Ask the Academy of the Hebrew Language what you call that game where you stick your fingers inside a heavy ball and roll it down the floor in the hope that it will knock something over, and you’ll be told it’s kadoret.
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But ask just about anyone else in Israel and you’ll be told something ostensibly familiar: bowling. There is a catch, of course.
Hebrew may borrow heavily from other languages, but those donors may sometimes be hard-pressed to identify the words as their own. (Hebrew isn’t alone in this, of course; just ask the French what they think about the American pronunciation of “sans,” or “Paris,” for that matter.)
As with words like “Niagara” (nee-ah-gara, as the toilet tank is known) and “ballet” (which ends with a hard “t” sound in Israel, as in “pet”), so too with “bowling.”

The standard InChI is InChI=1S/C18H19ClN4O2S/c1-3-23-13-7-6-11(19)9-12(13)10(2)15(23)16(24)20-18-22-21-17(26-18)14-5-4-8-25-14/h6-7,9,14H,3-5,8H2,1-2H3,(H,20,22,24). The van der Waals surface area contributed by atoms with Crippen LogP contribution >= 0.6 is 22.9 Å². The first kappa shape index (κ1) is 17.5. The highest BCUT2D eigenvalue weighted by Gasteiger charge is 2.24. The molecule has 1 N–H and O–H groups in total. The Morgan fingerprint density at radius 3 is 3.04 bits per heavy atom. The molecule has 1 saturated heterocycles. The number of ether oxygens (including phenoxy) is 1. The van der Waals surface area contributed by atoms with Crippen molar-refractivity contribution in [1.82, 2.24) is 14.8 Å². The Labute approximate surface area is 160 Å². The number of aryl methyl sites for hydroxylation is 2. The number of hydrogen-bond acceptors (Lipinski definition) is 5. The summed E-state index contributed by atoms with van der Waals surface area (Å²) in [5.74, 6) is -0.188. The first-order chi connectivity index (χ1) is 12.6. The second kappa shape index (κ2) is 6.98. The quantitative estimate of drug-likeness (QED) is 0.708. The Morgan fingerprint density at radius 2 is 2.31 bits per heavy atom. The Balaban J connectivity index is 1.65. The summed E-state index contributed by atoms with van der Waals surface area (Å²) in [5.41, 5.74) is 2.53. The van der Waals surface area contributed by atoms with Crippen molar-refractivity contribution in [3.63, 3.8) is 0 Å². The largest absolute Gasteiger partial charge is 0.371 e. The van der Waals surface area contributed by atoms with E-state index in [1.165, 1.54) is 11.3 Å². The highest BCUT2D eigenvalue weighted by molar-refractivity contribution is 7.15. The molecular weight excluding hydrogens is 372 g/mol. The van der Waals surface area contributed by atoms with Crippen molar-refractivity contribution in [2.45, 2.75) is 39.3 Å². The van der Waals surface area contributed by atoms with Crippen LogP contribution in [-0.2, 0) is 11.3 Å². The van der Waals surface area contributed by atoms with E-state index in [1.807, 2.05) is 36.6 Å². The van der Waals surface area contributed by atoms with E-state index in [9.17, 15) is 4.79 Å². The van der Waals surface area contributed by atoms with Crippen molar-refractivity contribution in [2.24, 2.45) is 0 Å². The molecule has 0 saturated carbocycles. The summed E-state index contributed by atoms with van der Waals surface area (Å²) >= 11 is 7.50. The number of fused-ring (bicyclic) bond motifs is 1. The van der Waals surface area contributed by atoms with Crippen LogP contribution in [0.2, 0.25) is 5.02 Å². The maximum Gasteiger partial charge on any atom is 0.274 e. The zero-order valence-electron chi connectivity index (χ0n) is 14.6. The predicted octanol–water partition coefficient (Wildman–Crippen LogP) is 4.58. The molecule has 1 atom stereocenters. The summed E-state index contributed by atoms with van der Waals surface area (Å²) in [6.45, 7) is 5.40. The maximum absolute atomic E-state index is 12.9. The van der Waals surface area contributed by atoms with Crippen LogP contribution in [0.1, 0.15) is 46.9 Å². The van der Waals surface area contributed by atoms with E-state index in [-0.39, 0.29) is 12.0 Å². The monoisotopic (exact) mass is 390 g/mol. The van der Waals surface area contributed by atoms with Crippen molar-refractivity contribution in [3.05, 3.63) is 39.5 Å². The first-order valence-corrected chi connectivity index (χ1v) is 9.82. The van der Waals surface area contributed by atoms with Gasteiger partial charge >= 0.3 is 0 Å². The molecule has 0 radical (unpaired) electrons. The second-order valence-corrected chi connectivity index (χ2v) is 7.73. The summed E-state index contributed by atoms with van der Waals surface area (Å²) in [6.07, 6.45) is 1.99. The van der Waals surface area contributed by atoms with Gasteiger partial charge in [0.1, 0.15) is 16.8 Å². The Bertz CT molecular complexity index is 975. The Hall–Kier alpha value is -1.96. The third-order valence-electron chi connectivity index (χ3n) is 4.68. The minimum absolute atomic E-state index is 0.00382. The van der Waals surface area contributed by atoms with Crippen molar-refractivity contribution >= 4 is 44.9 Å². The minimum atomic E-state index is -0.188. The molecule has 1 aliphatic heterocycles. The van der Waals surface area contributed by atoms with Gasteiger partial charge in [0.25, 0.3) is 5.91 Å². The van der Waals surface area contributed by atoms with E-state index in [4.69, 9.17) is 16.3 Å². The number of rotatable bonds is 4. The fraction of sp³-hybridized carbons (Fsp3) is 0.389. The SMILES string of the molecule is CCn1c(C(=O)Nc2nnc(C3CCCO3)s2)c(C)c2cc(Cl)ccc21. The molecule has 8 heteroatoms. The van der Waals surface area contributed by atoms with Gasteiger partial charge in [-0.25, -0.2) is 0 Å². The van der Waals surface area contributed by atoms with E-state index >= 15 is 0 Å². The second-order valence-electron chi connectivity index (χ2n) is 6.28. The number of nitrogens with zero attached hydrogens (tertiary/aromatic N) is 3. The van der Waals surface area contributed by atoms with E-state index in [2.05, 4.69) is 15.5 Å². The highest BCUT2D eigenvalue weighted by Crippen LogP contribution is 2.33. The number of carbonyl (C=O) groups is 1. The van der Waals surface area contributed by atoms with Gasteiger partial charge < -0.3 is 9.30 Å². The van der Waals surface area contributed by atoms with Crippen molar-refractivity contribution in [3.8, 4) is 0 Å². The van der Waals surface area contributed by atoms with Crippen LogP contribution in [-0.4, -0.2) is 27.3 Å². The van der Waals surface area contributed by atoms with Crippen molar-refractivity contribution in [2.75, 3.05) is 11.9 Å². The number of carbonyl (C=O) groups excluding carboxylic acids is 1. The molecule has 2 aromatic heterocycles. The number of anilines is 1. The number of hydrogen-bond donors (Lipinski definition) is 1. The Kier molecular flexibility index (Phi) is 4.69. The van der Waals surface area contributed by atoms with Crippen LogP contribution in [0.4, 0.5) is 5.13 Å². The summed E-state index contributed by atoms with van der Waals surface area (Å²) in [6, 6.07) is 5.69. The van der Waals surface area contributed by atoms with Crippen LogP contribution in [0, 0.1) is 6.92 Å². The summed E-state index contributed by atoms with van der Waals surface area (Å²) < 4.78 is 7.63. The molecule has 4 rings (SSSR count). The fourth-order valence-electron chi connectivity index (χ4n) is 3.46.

Just because you and I know the first part of the English word is pronounced like the kind of bowl you eat soup out of doesn’t mean you’ll get very far if you ask about an activity that sounds like “rolling.”
Here, the name of the game played in an alley (or, if you’re really bad at it, in the gutter) starts off with the first half of a dog’s bark: the bow of “bowwow” rather than the bow you might tie in a little girl’s hair. In Israel, bowling rhymes with “howling” – and, naturally, “disemboweling.”
And that is a whole new bow(e)l game.
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